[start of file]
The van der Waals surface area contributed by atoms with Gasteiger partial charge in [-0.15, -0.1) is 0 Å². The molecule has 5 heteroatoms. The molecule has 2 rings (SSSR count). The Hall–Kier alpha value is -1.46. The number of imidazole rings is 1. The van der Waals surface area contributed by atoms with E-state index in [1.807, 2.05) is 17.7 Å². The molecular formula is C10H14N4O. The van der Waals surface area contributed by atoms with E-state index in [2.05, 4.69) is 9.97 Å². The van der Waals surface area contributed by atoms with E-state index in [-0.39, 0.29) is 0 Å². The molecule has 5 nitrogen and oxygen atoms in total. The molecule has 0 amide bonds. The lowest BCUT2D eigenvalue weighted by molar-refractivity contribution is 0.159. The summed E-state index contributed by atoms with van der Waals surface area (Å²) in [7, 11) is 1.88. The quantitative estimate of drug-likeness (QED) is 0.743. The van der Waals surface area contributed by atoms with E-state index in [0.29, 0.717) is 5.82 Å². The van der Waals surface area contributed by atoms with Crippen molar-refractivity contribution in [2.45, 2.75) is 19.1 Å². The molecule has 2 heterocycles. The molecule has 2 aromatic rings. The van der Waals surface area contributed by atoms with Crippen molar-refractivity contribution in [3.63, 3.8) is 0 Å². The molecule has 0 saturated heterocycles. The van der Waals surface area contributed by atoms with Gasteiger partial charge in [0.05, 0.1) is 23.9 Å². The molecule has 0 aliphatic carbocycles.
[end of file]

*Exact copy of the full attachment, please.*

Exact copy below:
The van der Waals surface area contributed by atoms with Gasteiger partial charge in [-0.15, -0.1) is 0 Å². The molecule has 5 heteroatoms. The molecule has 2 rings (SSSR count). The Hall–Kier alpha value is -1.46. The number of imidazole rings is 1. The van der Waals surface area contributed by atoms with E-state index in [1.807, 2.05) is 17.7 Å². The molecular formula is C10H14N4O. The van der Waals surface area contributed by atoms with E-state index in [2.05, 4.69) is 9.97 Å². The van der Waals surface area contributed by atoms with E-state index in [-0.39, 0.29) is 0 Å². The molecule has 5 nitrogen and oxygen atoms in total. The molecule has 0 amide bonds. The lowest BCUT2D eigenvalue weighted by molar-refractivity contribution is 0.159. The summed E-state index contributed by atoms with van der Waals surface area (Å²) in [7, 11) is 1.88. The quantitative estimate of drug-likeness (QED) is 0.743. The van der Waals surface area contributed by atoms with E-state index in [0.29, 0.717) is 5.82 Å². The van der Waals surface area contributed by atoms with Crippen molar-refractivity contribution in [2.45, 2.75) is 19.1 Å². The molecule has 2 heterocycles. The molecule has 2 aromatic rings. The van der Waals surface area contributed by atoms with Crippen molar-refractivity contribution in [3.63, 3.8) is 0 Å². The molecule has 0 saturated heterocycles. The van der Waals surface area contributed by atoms with Gasteiger partial charge in [0.05, 0.1) is 23.9 Å². The molecule has 0 aliphatic carbocycles.